• The Smiths Syndrome. Where to start? Pick a band, then refuse to ever date anyone who likes that band because they are all the same. To back this up, (Why are we still talking about dating? When do we really talk about music, it’s evolution, or crafting a course of personal study?) she declares that all avid Smiths fans are mommy’s boys obsessed with serial killers. Wow. That’s so offensive and wrong I’m not sure how to articulate it. As an avid Smiths fan (by her criteria) and one of Moz (although I am currently boycotting him)  as well I must say I can’t agree. Nor do the male Smiths fans I know discuss serial killers, concern themselves with serial killers or wear pompadours. And yes, we do travel long distances to see Moz. Hey, that’s her world, she can live there. Nothing to me.
  • Give It To Me For Free shows Smith claiming that free music sells music. While I agree with that assertion, it’s hard to take it seriously amid her repeated urgings that we get all our music from Hype Machine.
  • Are We Breaking Up? Smith has music she likes to listen to when boys dump her or she dumps boys. She’d give up on boys but she still wants someone to pay half her bills. (No, really.) This chapter caused my partner to say “If this is how women discuss music it’s amazing Joan Jett can stand to be a lesbian.”
  • The Next Madonna holds Madonna up as awesome. For all her flashing of her indie music creds and bragging on the width of her musical knowledge, Smith spends all her time in the top of the pops. Is Britney the next Madonna? Is Gaga? Why is Madonna herself? Let’s talk about these three white girls a lot. I suppose the many women who worked in music during Madonna’s career can never matter as much as Madonna. Let’s just move on.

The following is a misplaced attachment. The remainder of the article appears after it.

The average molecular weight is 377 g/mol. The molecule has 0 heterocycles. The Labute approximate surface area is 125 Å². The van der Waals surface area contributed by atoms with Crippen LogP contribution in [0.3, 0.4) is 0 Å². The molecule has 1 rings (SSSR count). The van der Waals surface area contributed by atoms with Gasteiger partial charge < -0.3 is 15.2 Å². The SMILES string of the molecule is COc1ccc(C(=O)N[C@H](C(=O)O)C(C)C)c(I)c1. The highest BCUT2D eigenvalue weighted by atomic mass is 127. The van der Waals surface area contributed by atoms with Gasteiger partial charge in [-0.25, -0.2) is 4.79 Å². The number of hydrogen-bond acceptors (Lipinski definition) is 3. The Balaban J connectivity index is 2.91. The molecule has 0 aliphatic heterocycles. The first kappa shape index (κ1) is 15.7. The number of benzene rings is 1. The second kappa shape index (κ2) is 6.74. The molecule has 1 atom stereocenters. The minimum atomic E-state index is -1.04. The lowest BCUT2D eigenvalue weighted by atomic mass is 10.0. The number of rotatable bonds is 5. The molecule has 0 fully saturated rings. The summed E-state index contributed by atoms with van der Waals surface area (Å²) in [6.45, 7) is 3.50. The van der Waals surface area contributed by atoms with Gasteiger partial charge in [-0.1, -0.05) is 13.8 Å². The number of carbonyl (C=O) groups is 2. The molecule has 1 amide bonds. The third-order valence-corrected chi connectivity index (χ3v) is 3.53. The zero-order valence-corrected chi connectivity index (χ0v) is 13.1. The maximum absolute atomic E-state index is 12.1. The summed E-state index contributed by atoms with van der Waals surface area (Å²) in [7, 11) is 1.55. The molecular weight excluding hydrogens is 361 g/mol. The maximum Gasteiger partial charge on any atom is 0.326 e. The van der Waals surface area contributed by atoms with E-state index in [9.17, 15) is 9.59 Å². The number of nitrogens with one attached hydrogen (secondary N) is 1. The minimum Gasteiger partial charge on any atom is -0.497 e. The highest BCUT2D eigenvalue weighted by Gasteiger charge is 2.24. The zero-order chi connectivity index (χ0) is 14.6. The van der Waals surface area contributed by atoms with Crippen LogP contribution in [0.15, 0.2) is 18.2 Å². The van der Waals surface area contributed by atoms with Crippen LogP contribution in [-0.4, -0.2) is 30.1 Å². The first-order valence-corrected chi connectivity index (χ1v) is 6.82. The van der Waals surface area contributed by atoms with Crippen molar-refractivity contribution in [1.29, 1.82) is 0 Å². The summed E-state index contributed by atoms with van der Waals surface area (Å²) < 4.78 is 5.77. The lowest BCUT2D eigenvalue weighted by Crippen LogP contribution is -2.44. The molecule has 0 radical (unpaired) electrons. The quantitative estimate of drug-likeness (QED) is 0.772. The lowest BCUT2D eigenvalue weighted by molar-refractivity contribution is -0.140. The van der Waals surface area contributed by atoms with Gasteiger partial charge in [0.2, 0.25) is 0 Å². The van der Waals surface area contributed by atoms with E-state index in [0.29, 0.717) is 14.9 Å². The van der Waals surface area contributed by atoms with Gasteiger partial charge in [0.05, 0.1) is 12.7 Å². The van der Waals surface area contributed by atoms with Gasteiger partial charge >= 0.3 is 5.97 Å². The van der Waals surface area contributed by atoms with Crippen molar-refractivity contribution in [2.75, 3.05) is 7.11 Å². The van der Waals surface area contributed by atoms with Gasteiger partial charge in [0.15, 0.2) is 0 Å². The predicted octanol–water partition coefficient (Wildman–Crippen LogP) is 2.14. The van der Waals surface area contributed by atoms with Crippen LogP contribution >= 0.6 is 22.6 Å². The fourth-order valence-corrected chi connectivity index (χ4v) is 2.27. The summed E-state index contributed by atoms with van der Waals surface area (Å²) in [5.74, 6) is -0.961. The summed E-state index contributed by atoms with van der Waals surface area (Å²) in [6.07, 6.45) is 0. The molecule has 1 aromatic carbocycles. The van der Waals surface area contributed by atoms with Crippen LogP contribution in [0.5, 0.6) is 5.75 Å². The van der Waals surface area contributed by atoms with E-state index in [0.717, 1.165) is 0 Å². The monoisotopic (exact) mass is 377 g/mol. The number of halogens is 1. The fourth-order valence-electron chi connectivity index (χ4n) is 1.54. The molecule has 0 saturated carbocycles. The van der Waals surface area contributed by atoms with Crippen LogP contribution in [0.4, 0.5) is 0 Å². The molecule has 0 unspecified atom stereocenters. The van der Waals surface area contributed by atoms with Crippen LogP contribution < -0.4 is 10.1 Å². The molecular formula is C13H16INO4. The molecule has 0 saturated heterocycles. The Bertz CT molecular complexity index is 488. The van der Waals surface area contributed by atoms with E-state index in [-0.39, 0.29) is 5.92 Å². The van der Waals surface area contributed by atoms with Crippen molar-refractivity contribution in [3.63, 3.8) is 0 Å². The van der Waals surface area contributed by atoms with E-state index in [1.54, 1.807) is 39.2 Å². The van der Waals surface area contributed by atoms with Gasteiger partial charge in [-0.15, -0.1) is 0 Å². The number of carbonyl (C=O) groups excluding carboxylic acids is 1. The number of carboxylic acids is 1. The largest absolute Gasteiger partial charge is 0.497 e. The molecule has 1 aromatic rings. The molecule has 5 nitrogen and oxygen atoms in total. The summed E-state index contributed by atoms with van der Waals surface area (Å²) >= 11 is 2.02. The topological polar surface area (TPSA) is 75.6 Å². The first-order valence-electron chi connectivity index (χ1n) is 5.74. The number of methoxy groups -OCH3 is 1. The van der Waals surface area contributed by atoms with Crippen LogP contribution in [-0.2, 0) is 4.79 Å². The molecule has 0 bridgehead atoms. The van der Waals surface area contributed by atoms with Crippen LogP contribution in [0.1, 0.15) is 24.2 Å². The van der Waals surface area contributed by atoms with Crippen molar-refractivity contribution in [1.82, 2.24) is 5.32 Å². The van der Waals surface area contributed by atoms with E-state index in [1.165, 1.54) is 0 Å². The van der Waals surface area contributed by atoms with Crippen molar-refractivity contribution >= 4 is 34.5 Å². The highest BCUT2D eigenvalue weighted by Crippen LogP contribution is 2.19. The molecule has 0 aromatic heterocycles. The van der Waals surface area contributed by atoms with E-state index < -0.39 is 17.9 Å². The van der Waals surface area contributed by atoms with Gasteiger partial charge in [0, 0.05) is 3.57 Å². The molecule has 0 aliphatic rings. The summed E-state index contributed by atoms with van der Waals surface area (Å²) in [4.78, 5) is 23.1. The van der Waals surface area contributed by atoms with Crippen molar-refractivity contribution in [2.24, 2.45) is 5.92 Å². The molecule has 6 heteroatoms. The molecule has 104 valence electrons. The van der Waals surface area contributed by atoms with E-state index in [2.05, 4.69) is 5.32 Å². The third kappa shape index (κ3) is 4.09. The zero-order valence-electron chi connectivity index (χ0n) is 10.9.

• Music Blogs Are Just Dadaist Conversation. Smith feels people are inadequate when they write about music. (The jokes write themselves here.) You should find some blogs and download lots of free music to see what you like. Maybe even set up an RSS feed to amass more music than you can practically listen to. (Waiting for the bit about buying music to show back up, but it doesn’t.) All free and semi legal, she says. While I am not against music blogs (I use plenty) it’s a bit both sides of the mouth, her position on paying for your tunes. Don’t archive records or CDs, amass free tracks – and then what? Buy legal copies of the mp3s?
  • Our Song, Your Song, My Song is a way to talk MORE about dating. Having established in the intro that a problem with women breaking into music is their quality being viewed through the lens of male attraction, we now view our music as it relates to attraction. (That’s deep, huh?) How do you know if it’s your song? What if it was already their song? Let’s talk even more about the authors love life, because this book isn’t really about music and how to love it, explore it, understand it – this book is about the author and boys.
  • The Death of the Record Collection – Oh yes she does.
  • Adventures in Second Live shows Smith doesn’t just use RSS feeds, MTV freebies and the like – she also enjoys hard to find sections of online gaming. Because it’s hard to find, it’s awesome.